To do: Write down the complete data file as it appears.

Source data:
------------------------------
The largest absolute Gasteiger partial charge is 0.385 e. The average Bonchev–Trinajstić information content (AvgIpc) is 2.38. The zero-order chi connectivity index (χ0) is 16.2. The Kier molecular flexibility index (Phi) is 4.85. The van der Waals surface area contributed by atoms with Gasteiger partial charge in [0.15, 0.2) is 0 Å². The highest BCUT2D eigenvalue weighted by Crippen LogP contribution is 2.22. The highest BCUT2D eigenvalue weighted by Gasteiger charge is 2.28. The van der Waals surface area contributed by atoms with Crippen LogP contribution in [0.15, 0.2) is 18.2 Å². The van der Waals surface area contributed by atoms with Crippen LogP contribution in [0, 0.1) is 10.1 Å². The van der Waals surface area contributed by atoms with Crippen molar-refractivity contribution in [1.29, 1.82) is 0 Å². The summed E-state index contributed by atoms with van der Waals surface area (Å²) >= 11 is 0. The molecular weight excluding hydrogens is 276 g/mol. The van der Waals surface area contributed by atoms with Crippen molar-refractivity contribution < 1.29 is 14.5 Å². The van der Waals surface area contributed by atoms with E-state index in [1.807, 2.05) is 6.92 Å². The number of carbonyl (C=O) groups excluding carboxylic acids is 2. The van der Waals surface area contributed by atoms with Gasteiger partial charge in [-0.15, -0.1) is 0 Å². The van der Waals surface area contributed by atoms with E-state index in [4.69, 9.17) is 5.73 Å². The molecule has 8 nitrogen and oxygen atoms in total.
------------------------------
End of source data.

The largest absolute Gasteiger partial charge is 0.385 e. The average Bonchev–Trinajstić information content (AvgIpc) is 2.38. The zero-order chi connectivity index (χ0) is 16.2. The Kier molecular flexibility index (Phi) is 4.85. The van der Waals surface area contributed by atoms with Gasteiger partial charge in [0.15, 0.2) is 0 Å². The highest BCUT2D eigenvalue weighted by Crippen LogP contribution is 2.22. The highest BCUT2D eigenvalue weighted by Gasteiger charge is 2.28. The van der Waals surface area contributed by atoms with Crippen LogP contribution in [0.15, 0.2) is 18.2 Å². The van der Waals surface area contributed by atoms with Crippen LogP contribution in [0, 0.1) is 10.1 Å². The van der Waals surface area contributed by atoms with Crippen molar-refractivity contribution in [1.29, 1.82) is 0 Å². The summed E-state index contributed by atoms with van der Waals surface area (Å²) >= 11 is 0. The molecular weight excluding hydrogens is 276 g/mol. The van der Waals surface area contributed by atoms with Crippen molar-refractivity contribution < 1.29 is 14.5 Å². The van der Waals surface area contributed by atoms with E-state index in [1.807, 2.05) is 6.92 Å². The number of carbonyl (C=O) groups excluding carboxylic acids is 2. The van der Waals surface area contributed by atoms with Gasteiger partial charge in [-0.15, -0.1) is 0 Å². The van der Waals surface area contributed by atoms with E-state index in [4.69, 9.17) is 5.73 Å². The molecule has 8 nitrogen and oxygen atoms in total.